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Abu Dhabi, UAETuesday 13 November 2018

Take a city tour of Dubai – inside a projection theatre ball

Opening on Wednesday, The Sphere, a 15-metre diameter ball, shows shoppers in Dubai Mall views of the city like they've never been seen before, and all for free.
Dubai Mall shoppers can step inside the giant ball in the Star Atrium, walking along a suspended footbridge to the centre of the ball, and experience a fast-paced six-minute film of Dubai shot in 360 degrees. Victor Besa for The National
Dubai Mall shoppers can step inside the giant ball in the Star Atrium, walking along a suspended footbridge to the centre of the ball, and experience a fast-paced six-minute film of Dubai shot in 360 degrees. Victor Besa for The National
DUBAI // Breathtaking views from a rarely seen perspective are on show to the public at the world’s largest interactive virtual city tour.

The city comes alive within a sphere presented by Dubai 360, a website that offers panoramic views.

Dubai Mall shoppers can step inside a giant ball in the Star Atrium, walk along a suspended footbridge to the centre of the ball, and experience a fast-paced six-minute film of Dubai shot in 360 degrees.

The installation is a 15-metre diameter spherical projection theatre, built by San Francisco company Obscura Digital.

Open for public viewing for free, visitors to the Sphere will witness cutting-edge technology from the moment they step inside.

Powered by 18 projectors running simultaneously, the dome-surround projections show iconic locations such as Burj Khalifa and The Palm Jumeirah in a way never seen before.

Project manager Ismaeil Al Hashmi said: “The launch of Dubai 360 has established new standards for how people experience a city. The Sphere is another extension of that experience.

“The basic idea was to create a physical space where we take the high-quality, panoramic content from the Dubai 360 website and present it in a unique way, to offer a fully immersive journey.”

Dubai 360 is the first virtual city tour that uses fully interactive and immersive 360-degree panoramic photo, time-lapse and video content.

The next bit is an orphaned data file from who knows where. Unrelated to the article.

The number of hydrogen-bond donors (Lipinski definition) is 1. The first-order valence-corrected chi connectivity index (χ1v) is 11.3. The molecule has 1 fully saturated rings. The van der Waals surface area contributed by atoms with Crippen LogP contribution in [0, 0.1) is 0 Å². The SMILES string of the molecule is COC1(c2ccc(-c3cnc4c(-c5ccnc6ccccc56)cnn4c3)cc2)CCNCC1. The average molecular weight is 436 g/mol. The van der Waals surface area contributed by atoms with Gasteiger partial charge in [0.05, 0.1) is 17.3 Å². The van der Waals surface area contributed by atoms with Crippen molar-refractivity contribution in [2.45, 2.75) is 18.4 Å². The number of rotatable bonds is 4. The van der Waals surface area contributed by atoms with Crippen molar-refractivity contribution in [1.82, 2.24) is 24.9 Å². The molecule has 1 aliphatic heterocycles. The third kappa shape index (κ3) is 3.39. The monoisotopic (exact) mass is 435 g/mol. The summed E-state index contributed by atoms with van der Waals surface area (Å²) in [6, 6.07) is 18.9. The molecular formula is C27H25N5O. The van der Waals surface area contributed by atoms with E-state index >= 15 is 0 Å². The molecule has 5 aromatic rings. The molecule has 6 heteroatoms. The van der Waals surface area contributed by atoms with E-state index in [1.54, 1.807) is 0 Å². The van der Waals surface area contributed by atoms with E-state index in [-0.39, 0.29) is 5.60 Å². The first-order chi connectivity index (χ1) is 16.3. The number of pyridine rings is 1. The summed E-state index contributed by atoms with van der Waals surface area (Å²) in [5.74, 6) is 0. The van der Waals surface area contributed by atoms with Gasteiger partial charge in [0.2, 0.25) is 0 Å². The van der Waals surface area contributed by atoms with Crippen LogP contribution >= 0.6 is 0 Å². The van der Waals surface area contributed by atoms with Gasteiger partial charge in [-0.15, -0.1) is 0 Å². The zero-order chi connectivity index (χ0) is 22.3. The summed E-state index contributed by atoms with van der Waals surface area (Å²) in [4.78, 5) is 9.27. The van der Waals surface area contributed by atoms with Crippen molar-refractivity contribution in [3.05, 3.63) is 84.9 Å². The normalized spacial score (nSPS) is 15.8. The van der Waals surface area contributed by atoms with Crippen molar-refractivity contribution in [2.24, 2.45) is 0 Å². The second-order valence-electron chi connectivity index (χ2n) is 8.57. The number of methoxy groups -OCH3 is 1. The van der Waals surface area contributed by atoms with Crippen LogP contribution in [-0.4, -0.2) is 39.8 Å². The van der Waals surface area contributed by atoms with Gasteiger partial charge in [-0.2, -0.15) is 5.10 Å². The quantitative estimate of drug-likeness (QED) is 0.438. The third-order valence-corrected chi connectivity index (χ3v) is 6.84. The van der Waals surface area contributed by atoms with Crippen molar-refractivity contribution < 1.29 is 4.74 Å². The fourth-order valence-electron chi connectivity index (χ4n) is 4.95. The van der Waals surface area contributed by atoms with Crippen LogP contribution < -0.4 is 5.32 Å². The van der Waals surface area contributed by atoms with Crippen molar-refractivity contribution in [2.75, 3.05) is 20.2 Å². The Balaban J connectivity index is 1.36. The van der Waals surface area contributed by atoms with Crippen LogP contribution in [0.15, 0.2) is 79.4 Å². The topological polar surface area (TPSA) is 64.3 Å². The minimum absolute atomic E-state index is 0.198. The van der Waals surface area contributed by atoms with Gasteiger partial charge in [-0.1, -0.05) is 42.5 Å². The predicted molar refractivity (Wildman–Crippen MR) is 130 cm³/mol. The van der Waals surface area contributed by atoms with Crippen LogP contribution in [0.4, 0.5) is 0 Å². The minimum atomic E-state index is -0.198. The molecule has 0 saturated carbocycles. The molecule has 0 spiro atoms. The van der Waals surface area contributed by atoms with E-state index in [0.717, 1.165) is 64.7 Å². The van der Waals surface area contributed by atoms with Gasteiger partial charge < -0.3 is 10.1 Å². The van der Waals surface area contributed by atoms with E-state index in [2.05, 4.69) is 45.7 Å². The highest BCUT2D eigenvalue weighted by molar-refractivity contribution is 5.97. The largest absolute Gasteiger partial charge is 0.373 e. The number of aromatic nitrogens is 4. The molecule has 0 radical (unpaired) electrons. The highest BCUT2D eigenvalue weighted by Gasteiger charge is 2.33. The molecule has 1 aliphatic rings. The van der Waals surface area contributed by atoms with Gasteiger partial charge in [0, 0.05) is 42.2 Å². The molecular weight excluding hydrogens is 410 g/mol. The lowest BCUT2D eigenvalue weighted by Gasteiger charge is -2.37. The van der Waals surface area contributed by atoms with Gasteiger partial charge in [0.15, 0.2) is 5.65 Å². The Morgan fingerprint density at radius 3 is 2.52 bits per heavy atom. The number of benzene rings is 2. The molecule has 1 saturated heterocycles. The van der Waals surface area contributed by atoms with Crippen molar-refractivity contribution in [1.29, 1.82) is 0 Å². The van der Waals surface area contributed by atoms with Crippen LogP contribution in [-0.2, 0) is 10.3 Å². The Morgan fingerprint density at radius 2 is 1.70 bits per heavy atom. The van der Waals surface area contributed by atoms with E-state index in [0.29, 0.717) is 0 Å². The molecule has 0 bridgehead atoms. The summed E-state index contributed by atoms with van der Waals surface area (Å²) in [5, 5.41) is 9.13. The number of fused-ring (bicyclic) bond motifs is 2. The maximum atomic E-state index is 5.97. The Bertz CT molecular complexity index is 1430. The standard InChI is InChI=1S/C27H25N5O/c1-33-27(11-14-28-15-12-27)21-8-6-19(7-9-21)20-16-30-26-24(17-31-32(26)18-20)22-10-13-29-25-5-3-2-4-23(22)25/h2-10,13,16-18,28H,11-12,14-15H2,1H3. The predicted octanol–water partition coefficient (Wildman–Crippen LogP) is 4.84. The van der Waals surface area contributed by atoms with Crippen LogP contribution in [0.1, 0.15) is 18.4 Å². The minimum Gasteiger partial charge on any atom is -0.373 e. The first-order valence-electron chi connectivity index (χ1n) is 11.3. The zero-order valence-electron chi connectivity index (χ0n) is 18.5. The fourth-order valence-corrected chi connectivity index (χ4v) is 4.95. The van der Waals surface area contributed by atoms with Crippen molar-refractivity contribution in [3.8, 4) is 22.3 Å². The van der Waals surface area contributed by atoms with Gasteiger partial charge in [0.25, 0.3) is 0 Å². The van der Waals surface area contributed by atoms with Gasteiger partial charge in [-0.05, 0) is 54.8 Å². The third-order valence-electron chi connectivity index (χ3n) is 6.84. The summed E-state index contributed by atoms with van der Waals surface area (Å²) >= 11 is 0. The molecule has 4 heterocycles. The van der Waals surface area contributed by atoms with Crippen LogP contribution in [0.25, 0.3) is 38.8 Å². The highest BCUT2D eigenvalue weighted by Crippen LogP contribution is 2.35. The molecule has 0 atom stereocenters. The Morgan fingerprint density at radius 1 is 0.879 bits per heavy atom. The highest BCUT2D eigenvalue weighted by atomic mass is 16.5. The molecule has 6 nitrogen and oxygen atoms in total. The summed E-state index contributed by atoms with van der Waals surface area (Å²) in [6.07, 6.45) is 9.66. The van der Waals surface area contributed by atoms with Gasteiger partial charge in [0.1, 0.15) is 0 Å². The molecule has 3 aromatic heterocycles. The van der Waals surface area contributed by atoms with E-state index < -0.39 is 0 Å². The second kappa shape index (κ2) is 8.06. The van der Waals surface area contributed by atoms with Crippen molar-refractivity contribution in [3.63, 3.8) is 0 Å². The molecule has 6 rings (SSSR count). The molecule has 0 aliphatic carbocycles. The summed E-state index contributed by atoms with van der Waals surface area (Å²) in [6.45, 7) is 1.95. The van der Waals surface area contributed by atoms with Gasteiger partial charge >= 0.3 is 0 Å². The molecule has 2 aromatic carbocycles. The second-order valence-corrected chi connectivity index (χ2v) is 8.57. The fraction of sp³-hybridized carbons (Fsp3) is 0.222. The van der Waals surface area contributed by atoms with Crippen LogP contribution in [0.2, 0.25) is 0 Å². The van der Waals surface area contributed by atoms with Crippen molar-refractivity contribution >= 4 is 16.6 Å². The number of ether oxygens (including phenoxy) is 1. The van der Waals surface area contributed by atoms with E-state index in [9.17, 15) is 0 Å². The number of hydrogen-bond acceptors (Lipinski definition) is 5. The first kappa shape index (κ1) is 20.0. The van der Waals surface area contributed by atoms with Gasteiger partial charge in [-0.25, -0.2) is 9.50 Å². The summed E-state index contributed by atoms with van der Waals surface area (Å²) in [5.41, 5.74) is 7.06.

With content filmed at the pinnacle of the world’s tallest building, Burj Khalifa, site users can enjoy a bird’s-eye view of the city, with sweeping panoramas down Sheikh Zayed Road and Dubai’s coast.

Viewers also can travel to the luxurious Royal Suite at the Burj Al Arab and appreciate gold-clad interiors, opulent rooms and stunning sea views.

Obscura Digital chief executive and founder Chris Lejeune said the project could be the start of a long-term partnership with Dubai 360.

“This is the first time we have done a temporary installation in a full sphere,” he said.

“Similar spheres have been done but they are smaller. This is the largest we know of, and the first as a portable experience.

“Dubai is always willing to do ambitious and interesting projects and we are always looking to push the boundaries of technology for human experience.”

In honour of the UAE’s 40th anniversary, Obscura created a series of elaborate projections illuminating two culturally significant landmarks, Sheikh Zayed Grand Mosque in Abu Dhabi and the Al Jahili Fort in Al Ain.

Mr Lejeune compared the latest developments at Obscura with those at Google and other innovators.

He said the Sphere offers the user a visual output equivalent to stepping outside into the world but powered by the mobile tech you carry around in lightweight, wearable hardware.

Devices will project artificial, but realistic images directly onto a user’s retina.

“There is a big push in virtual reality now,” added Mr Lejeune. “People are blurring the lines of media and physical reality.

“You are able to get a group of people into a space to share this kind of media in a virtual way like nothing else. It is very different to putting on a pair of gaming goggles, and a simple personal experience.

“We have only just begun and hope to work a lot further with the Dubai 360 team to develop it as a platform and find new uses for it.

“We have a big interest in education and have a series of projects for environmental films to teach people about climate and what is going on in the world. It would be good to do that with a dome.”

Smaller education projects involving dome-surround projections in planetariums have been trialled in UAE classrooms. A fixed planetarium seating 72 people has been in place at the Gems World Academy in Al Barsha since 2008, and there is a similar one at the Gems World Academy in Abu Dhabi.

Advanced Sensory Education involves inflatable domes equipped with a 540-degree projection system.

Tommy Wakefield-Smith, a South African consultant who lives in Dubai, is the co-founder of ASE. “Obscura Digital has demonstrated the incredible possibilities of immersive entertainment and education,” he said.

“I hope Dubai 360 considers its use for further immersive sensory educational shows for children, as it has great potential to become another one of Dubai’s world-leading attractions.”

The Sphere will remain open until March 18.

nwebster@thenational.ae